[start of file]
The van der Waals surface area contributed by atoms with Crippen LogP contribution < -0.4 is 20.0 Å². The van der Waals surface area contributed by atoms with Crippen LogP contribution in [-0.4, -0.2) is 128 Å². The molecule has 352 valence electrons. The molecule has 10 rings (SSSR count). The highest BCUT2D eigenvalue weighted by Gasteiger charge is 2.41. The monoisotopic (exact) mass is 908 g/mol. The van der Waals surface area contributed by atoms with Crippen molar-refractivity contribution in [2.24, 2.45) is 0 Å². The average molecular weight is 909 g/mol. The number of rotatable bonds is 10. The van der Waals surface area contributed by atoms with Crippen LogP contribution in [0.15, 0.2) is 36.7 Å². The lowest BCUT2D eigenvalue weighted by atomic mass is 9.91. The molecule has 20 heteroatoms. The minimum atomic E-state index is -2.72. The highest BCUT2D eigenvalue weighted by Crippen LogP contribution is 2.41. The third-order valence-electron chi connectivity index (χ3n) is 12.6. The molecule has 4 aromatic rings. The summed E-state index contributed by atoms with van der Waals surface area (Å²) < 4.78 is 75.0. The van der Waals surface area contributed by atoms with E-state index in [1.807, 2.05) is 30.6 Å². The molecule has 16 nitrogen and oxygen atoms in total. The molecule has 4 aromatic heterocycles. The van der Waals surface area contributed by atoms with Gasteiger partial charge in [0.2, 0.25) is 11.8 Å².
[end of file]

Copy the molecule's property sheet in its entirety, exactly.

The van der Waals surface area contributed by atoms with Crippen LogP contribution < -0.4 is 20.0 Å². The van der Waals surface area contributed by atoms with Crippen LogP contribution in [-0.4, -0.2) is 128 Å². The molecule has 352 valence electrons. The molecule has 10 rings (SSSR count). The highest BCUT2D eigenvalue weighted by Gasteiger charge is 2.41. The monoisotopic (exact) mass is 908 g/mol. The van der Waals surface area contributed by atoms with Crippen molar-refractivity contribution in [2.24, 2.45) is 0 Å². The average molecular weight is 909 g/mol. The number of rotatable bonds is 10. The van der Waals surface area contributed by atoms with Crippen LogP contribution in [0.15, 0.2) is 36.7 Å². The lowest BCUT2D eigenvalue weighted by atomic mass is 9.91. The molecule has 20 heteroatoms. The minimum atomic E-state index is -2.72. The highest BCUT2D eigenvalue weighted by Crippen LogP contribution is 2.41. The third-order valence-electron chi connectivity index (χ3n) is 12.6. The molecule has 4 aromatic rings. The summed E-state index contributed by atoms with van der Waals surface area (Å²) < 4.78 is 75.0. The van der Waals surface area contributed by atoms with E-state index in [1.807, 2.05) is 30.6 Å². The molecule has 16 nitrogen and oxygen atoms in total. The molecule has 4 aromatic heterocycles. The van der Waals surface area contributed by atoms with Gasteiger partial charge in [0.2, 0.25) is 11.8 Å².